By Roxanne Khamsi. Women may have a reputation for demanding lengthy foreplay, but they become sexually aroused as quickly as men, according to a new study that used thermal imaging to measure increased blood flow to genital regions. While watching pornography, both sexes reach peak arousal within 10 minutes, on average, researchers report. Earlier attempts to record sexual arousal have involved invasive probes and electrodes, according to Tuuli Kukkonen, who helped conduct the study led by Irv Binik at McGill University Health Centre in Montreal, Canada. For women participating in previous studies, this sometimes meant the use of an uncomfortable probe similar to a tampon, inserted into the vagina. The thermal imaging camera can measure temperature changes from a distance and relay the information to a computer for analysis.
Zafira. Age: 32. The ultimate adult XXX star usually available only for traveling meetings. Services: Sex In Different Positions, Oral, Oral With Condom, Kissing, Kissing With Tounge, Cum On Body, Deep French Kiss, 69 Position, Extra Ball, Erotic Massage, Striptease, Couples, Light S/M, Toys.
What science can tell us about the many bizarre quirks of human desire
The belief that men are more likely to get turned on by sexual images than women may be something of a fantasy, according to a study suggesting brains respond to such images the same way regardless of biological sex. Writing in the Proceedings of the National Academy of Sciences , Noori and his colleagues report how they came to their conclusions by analysing the results of 61 published studies involving adults of different biological sex and sexual orientation. The subjects were shown everyday images of people as well as erotic images while they lay inside a brain-scanning machine. Noori said all participants rated the sexual images as arousing before being scanned. Previously studies based on self-reporting have suggested men are more aroused by images than women, and it has been proposed that these differences could be down to the way the brain processes the stimuli — but studies have returned different results. Now, looking at the whole body of research, Noori and his colleagues say they have found little sign of functional differences. For both biological sexes, a change in activity was seen in the same brain regions including the amygdala, insula and striatum when sexual images were shown. However, activity was more widespread in the case of explicit pictures than video, and there were some small differences in the regions activated linked to sexual orientation.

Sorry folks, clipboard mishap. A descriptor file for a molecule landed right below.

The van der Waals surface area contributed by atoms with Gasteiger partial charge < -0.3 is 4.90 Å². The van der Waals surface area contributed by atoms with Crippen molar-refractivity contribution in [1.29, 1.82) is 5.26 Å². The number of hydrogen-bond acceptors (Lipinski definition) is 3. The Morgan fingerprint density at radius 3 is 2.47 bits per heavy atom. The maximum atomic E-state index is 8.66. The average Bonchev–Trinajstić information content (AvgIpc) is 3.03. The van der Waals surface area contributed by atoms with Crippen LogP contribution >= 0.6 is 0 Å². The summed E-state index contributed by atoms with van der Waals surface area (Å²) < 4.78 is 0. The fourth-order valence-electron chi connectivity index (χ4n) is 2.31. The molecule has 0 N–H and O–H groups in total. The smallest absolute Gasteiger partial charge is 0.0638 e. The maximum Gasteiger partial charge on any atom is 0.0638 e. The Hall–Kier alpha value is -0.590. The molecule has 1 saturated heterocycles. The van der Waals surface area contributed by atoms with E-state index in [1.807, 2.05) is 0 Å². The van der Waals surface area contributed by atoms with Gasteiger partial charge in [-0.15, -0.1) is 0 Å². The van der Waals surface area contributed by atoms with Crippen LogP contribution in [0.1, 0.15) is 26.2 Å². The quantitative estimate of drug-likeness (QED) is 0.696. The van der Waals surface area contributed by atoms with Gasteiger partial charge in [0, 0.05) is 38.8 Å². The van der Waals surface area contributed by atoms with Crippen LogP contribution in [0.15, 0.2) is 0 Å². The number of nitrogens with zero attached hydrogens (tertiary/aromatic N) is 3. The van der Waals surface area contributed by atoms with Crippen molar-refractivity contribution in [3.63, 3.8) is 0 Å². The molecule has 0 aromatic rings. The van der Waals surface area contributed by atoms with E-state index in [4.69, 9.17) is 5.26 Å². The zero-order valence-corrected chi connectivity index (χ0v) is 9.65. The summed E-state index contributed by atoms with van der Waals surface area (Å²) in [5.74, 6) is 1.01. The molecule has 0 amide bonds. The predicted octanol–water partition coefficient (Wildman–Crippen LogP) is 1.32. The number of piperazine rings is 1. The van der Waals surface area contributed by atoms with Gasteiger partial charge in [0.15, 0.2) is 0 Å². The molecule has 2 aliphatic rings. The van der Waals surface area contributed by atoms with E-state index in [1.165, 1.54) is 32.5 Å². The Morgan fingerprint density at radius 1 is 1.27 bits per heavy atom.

Ask a man what the magic formula is for turning on a woman sexually and you're likely to be met with a heaving shrug. For years, scientists have been just as perplexed. And to a large degree, arousal has mystified even women themselves. The only consensus: the female mind, heart, and genitals all need to be in on the effort in order for arousal to occur. But recently, a handful of sex researchers have gotten on the case — and their fascinating findings may help improve your sex life.
This article originally appeared on AlterNet. The question of what women want has been baffling people for years. Many books, papers, irate blogs, pick-up artist seminars, films, art, and music have been devoted to this pressing topic, each one seeming to contradict the last. If we are to believe fan fiction erotica involving characters from books, TV and movies , which is primarily written by women, women want to see Severus Snape from Harry Potter get it on with a Teletubby.